is ’’not alone of our English descent” but also a product of
the "unique conditions" of our continent.^
In this article the influence of our participation in
the First World War is clearly evident.
The American spirit is today a might force.
What was it but this spirit which brought
us into the war upon the side of liberty
and Justice? What but this that sent
2,000,000 men across the ocean to strike the
deciding blow in the greatest conflict in all
history? What is it but this that has made
America today undisputed leader among the
nations; that makes one speak of the Ameri­
canizing of Europe, of the future as the
American age?2
He places a portion of the blame for the neglect of American
literature upon the intellectual snob who prefers Swinburne
3
to Longfellow, and he refers to a decline in American knowl­
edge of American literature:
Two decades ago no educated American was
unacquainted with the great American
1.
2.
3.
Baker, op. cit., pp. 783-784.
Ibid., p. 7§47
TEI3.. p. 785.
285
writers; one who reads and loves them
today is the object of condescending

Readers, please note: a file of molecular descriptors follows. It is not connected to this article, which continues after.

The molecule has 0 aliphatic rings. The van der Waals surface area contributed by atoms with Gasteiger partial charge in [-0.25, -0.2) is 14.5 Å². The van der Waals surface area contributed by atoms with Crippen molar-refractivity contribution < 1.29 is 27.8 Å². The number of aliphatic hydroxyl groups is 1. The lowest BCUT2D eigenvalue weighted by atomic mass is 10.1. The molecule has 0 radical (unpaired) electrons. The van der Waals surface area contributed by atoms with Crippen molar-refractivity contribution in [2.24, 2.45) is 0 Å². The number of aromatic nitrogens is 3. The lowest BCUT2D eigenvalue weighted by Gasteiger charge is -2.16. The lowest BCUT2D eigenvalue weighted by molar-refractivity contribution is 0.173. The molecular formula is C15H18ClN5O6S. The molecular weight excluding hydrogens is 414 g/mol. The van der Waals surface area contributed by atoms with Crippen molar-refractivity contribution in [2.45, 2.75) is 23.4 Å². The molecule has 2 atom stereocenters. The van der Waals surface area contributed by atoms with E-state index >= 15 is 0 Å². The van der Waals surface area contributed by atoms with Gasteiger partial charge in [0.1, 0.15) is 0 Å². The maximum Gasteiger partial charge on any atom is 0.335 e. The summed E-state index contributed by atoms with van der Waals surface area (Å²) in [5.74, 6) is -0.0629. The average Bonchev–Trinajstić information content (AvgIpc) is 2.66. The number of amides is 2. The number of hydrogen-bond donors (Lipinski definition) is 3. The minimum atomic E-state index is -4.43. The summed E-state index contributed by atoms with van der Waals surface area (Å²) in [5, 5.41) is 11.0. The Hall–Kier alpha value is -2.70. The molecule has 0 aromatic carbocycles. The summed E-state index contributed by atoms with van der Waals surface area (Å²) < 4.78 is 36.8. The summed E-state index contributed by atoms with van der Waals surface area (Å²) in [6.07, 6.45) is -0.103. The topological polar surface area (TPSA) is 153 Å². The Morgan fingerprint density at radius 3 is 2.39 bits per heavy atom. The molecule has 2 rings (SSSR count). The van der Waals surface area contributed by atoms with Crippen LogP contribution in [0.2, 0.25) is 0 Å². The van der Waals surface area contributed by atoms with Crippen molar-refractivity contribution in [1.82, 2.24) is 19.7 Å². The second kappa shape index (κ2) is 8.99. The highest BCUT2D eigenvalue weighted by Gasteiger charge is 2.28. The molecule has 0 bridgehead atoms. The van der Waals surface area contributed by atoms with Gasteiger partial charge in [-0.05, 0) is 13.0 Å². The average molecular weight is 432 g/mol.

pity....If the proper study of mankind
is man, the proper study of Americans is
America.
The tone of this brief
It seems to have been based on
article is sharp and polemical.
personal and immediate obser­
vation rather than extensive research.
But it is sincere in
tone and obviously serious in purpose— the work of a man who
believed in the importance of American literature as a col­
lege subject and wished to defend its tenure.
Arthur Hobson Quinn
In 1922 a very much more scholarly and important
article, under the authorship of Professor Arthur Hobson
Quinn of the University of Pennsylvania appeared--’’American
Literature as a Subject for Graduate S t u d y , T h i s
study was
based on representative institutions, east and west, investi­
gated by means of catalogues and correspondence.
Professor
Quinn as one of the most important college teachers of Amer­
ican literature at the time had a very firm basis from which
to survey the field.
Quinn recorded that 3 universities were offering
purely graduate courses every year— Columbia, Michigan, Penn­
sylvania; 4 others were offering courses in alternate years—
1.
2.
Baker, 0£. c i t ., p. 785.
Educational Rev ie w, Vol. 64
(June, 1922), pp. 7-15.
286
Illinois, Leland Stanford, Virginia, Wisconsin .1